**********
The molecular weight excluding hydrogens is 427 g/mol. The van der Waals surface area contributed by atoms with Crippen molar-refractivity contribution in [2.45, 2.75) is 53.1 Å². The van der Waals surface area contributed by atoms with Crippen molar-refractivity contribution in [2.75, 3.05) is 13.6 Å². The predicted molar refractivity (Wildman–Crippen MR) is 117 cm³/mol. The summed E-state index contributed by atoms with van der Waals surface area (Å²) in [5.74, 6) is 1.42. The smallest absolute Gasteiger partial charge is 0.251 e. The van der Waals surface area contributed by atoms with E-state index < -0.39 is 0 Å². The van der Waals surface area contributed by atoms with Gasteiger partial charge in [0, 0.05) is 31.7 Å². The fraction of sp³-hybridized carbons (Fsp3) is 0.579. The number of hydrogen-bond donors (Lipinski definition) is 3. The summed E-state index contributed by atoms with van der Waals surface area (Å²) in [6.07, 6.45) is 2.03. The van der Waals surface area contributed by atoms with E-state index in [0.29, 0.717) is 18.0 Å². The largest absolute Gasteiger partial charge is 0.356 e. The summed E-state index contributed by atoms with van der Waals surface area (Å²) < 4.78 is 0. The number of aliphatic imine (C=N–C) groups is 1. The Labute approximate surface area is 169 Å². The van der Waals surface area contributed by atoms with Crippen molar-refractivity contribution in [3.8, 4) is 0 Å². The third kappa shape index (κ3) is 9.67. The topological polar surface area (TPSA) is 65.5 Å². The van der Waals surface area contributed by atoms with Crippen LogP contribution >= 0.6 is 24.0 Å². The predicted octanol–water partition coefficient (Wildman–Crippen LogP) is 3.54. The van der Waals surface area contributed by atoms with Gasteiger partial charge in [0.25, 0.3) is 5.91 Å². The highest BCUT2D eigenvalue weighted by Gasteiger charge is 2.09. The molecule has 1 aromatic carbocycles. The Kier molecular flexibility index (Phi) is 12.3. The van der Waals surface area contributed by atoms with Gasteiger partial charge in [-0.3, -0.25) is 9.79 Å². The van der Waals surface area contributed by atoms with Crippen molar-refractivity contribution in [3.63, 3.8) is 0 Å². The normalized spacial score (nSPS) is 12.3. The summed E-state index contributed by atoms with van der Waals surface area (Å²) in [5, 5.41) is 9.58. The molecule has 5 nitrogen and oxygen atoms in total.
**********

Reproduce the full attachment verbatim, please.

The molecular weight excluding hydrogens is 427 g/mol. The van der Waals surface area contributed by atoms with Crippen molar-refractivity contribution in [2.45, 2.75) is 53.1 Å². The van der Waals surface area contributed by atoms with Crippen molar-refractivity contribution in [2.75, 3.05) is 13.6 Å². The predicted molar refractivity (Wildman–Crippen MR) is 117 cm³/mol. The summed E-state index contributed by atoms with van der Waals surface area (Å²) in [5.74, 6) is 1.42. The smallest absolute Gasteiger partial charge is 0.251 e. The van der Waals surface area contributed by atoms with E-state index < -0.39 is 0 Å². The van der Waals surface area contributed by atoms with Gasteiger partial charge in [0, 0.05) is 31.7 Å². The fraction of sp³-hybridized carbons (Fsp3) is 0.579. The number of hydrogen-bond donors (Lipinski definition) is 3. The summed E-state index contributed by atoms with van der Waals surface area (Å²) in [6.07, 6.45) is 2.03. The van der Waals surface area contributed by atoms with E-state index in [0.29, 0.717) is 18.0 Å². The largest absolute Gasteiger partial charge is 0.356 e. The summed E-state index contributed by atoms with van der Waals surface area (Å²) < 4.78 is 0. The number of aliphatic imine (C=N–C) groups is 1. The Labute approximate surface area is 169 Å². The van der Waals surface area contributed by atoms with Crippen molar-refractivity contribution in [3.8, 4) is 0 Å². The third kappa shape index (κ3) is 9.67. The topological polar surface area (TPSA) is 65.5 Å². The van der Waals surface area contributed by atoms with Crippen LogP contribution >= 0.6 is 24.0 Å². The predicted octanol–water partition coefficient (Wildman–Crippen LogP) is 3.54. The van der Waals surface area contributed by atoms with Gasteiger partial charge in [0.25, 0.3) is 5.91 Å². The highest BCUT2D eigenvalue weighted by Gasteiger charge is 2.09. The molecule has 1 aromatic carbocycles. The Kier molecular flexibility index (Phi) is 12.3. The van der Waals surface area contributed by atoms with Gasteiger partial charge in [-0.3, -0.25) is 9.79 Å². The van der Waals surface area contributed by atoms with Crippen molar-refractivity contribution in [3.63, 3.8) is 0 Å². The normalized spacial score (nSPS) is 12.3. The summed E-state index contributed by atoms with van der Waals surface area (Å²) in [5, 5.41) is 9.58. The molecule has 5 nitrogen and oxygen atoms in total.